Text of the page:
Compensation has two important dictionary definitions; firstly it “typically refers to money awarded to someone as a recompense for loss, injury or suffering,” and it is also understood to mean the money received by an employee as a salary or wage. Frankly neither of these definitions seem appropriate when attempting to recognize or value a Patient Partner’s contributions. Although a clear line can be drawn between the desire to ensure that Patient Partners are not out-of-pocket for expenses related to their own participation in health care and research collaborations, it is not in this vein that “compensation” is generally understood. Instead, authors like Richards, et al (2018) believe that there is a difference between a Patient Partner receiving an “expense payment” and a “compensation” payment. And if compensation is typically viewed as a recompense for loss or suffering, are we suggesting that we are hoping to compensate Patient Partners for sharing “their expertise (which is) often based on very personal, sometimes emotional stories and experiences” (Change Foundation, 2019)? It does not seem possible that we could ever be in the position to suggest that recompense is needed, nor could we ever understand what could be appropriate to offer or provide; it is beyond the scope of the partnership between system collaborators and Patient Partners.
Patient Partners function in volunteer roles, not as staff receiving a regular salary. Therefore the term compensation adds another layer of confusion to the realm of Lived Experience Roles because there are a number of paid roles in the system. While possibly less well known, these roles seek to embed individuals with lived experience as regular team members, like CAMH’s Peer Support Worker and Holland Bloorview Kids Rehabilitation Hospital’s Youth Facilitators. These regular staff roles, along with funded Patient Advisor roles clearly offer compensation – a salary or wage – the way other traditional roles in the system do.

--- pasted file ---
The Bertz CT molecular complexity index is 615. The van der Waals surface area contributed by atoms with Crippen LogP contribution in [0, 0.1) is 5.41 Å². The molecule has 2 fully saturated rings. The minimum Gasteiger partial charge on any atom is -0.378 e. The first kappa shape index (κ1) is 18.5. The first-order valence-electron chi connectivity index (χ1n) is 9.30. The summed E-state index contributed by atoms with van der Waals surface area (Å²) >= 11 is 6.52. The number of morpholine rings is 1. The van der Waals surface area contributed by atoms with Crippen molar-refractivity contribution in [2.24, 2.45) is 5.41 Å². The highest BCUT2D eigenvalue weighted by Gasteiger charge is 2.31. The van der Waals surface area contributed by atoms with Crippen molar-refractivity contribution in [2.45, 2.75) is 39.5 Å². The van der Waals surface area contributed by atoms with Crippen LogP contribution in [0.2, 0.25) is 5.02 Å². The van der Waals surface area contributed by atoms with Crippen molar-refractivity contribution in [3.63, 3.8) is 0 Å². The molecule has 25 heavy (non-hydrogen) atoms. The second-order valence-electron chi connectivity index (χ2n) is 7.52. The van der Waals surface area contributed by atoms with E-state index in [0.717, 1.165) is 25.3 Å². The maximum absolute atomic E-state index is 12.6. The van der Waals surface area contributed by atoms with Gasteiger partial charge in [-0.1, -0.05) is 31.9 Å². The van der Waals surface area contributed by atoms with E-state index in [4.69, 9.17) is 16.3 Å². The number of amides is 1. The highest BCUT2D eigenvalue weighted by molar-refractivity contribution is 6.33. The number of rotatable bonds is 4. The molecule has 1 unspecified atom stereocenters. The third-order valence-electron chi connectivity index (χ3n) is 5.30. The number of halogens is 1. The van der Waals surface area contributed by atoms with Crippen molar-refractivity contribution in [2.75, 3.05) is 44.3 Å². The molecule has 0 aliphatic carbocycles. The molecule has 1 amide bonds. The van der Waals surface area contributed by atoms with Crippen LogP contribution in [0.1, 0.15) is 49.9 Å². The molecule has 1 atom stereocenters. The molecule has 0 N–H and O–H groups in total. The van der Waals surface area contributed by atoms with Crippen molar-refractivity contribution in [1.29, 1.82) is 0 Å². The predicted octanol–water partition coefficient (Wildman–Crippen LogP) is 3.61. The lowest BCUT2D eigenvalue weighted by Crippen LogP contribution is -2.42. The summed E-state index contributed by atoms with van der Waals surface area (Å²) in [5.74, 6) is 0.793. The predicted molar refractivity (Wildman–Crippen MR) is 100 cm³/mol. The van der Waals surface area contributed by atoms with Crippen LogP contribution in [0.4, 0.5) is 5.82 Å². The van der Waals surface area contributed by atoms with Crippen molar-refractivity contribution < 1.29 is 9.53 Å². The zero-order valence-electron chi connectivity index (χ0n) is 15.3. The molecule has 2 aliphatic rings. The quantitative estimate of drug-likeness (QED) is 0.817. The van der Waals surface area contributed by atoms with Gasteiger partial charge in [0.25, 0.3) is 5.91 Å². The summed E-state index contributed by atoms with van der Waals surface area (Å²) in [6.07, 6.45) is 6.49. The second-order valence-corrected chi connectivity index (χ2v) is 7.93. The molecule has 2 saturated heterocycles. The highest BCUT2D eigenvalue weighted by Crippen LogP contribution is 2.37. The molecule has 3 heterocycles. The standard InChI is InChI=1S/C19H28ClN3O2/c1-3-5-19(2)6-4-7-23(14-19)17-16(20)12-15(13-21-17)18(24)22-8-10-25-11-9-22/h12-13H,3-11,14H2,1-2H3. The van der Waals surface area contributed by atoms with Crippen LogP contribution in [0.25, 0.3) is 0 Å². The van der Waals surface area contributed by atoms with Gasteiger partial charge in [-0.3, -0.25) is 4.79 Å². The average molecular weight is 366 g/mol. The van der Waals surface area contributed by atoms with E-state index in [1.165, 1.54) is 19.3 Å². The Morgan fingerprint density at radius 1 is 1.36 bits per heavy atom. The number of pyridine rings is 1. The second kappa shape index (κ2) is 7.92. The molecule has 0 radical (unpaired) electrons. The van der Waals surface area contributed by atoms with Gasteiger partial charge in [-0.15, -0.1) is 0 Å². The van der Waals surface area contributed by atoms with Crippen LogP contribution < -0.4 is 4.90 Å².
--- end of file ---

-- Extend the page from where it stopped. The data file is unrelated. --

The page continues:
If we start from the premise that volunteer Patient Partners are necessary stakeholders that bring invaluable insights to the co-design process, then we must continue the conversation of how to offer cover out-of-pocket expenses and how to talk about demonstrating the value of the Patient Partners. A term that is already in use for this use for this purpose and utilized broadly in society is “honoraria.” The strength in the term honoraria is that it is openly acknowledging that the amount of money provided is not reflective of the value of the work that has been done, but rather viewed as a way to say thank you (Ryerson University, 2019). This simpler term carries an important message to Patient Partners: your lived experience contributions are invaluable, and we thank you.
Dolly Menna-Dack, MHSc is a Clinical Bioethicist at Holland Bloorview Kids Rehabilitation Hospital.